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Show that for all $x>0$ we have $\ln(1+x)>x-\frac{x^2}{2}+\frac{x^3}{3}-\frac{x^4}{4}$.

I know it has to do with taylor expansion but somehow I cannot prove it rigorously.

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3 Answers 3

Take the derivative of the LHS minus the RHS to get

$$\frac{1}{1+x} - 1 + x - x^2 + x^3 = \frac{x^4}{x+1}$$ which is clearly nonnegative.

So the difference is monotone increasing. Since both sides are equal at $0$, the LHS is always $\ge$ the RHS.

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Hint: the two sides are equal at $x=0$. What about the derivatives?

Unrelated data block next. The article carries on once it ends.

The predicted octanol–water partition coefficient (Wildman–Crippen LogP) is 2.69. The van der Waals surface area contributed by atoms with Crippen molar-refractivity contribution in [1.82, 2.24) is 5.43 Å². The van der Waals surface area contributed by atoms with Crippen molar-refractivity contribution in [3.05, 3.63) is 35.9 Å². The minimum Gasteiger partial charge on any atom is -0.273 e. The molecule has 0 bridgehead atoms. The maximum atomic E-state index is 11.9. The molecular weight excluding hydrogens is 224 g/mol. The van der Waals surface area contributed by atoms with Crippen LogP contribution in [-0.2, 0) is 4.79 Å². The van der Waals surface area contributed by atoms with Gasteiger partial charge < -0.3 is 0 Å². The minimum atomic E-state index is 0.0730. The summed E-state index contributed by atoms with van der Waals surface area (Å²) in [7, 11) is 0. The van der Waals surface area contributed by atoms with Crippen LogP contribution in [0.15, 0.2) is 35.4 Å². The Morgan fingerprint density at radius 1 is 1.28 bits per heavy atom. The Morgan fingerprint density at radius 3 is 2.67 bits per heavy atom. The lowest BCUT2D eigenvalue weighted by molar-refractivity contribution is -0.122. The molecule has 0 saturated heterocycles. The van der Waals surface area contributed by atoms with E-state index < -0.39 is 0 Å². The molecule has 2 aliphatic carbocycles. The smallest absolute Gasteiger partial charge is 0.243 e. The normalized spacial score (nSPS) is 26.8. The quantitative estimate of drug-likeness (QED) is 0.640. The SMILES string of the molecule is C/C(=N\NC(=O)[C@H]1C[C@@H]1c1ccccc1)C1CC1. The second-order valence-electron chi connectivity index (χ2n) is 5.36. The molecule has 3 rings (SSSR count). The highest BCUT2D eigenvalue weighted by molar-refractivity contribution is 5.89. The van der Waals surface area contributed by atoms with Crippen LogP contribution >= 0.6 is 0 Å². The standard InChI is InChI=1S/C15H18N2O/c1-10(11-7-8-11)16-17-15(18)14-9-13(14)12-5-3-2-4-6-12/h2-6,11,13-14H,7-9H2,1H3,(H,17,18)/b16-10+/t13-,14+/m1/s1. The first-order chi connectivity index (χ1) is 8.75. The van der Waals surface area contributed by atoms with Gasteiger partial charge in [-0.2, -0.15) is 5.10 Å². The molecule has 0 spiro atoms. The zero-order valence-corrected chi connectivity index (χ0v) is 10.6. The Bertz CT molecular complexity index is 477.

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Another way of showing that, having in mind that $\ln(x)$ is differentiable infinite many times on $(0,\infty)$, is looking at the remainder. First - $$\ln(1+x)=\sum_{k=1}^n (-1)^{k+1} \frac{x^k}{k!} +R(c,n)$$ Where $R(c,n)=\frac{[\ln(1+x)]^{(n+1)}\big|_{x=c}}{(n+1)!}\cdot x^{n+1}$ for $c \in [0,x]$

When plugging $n=4$ we get that $R(n,c)>0$, as desired.

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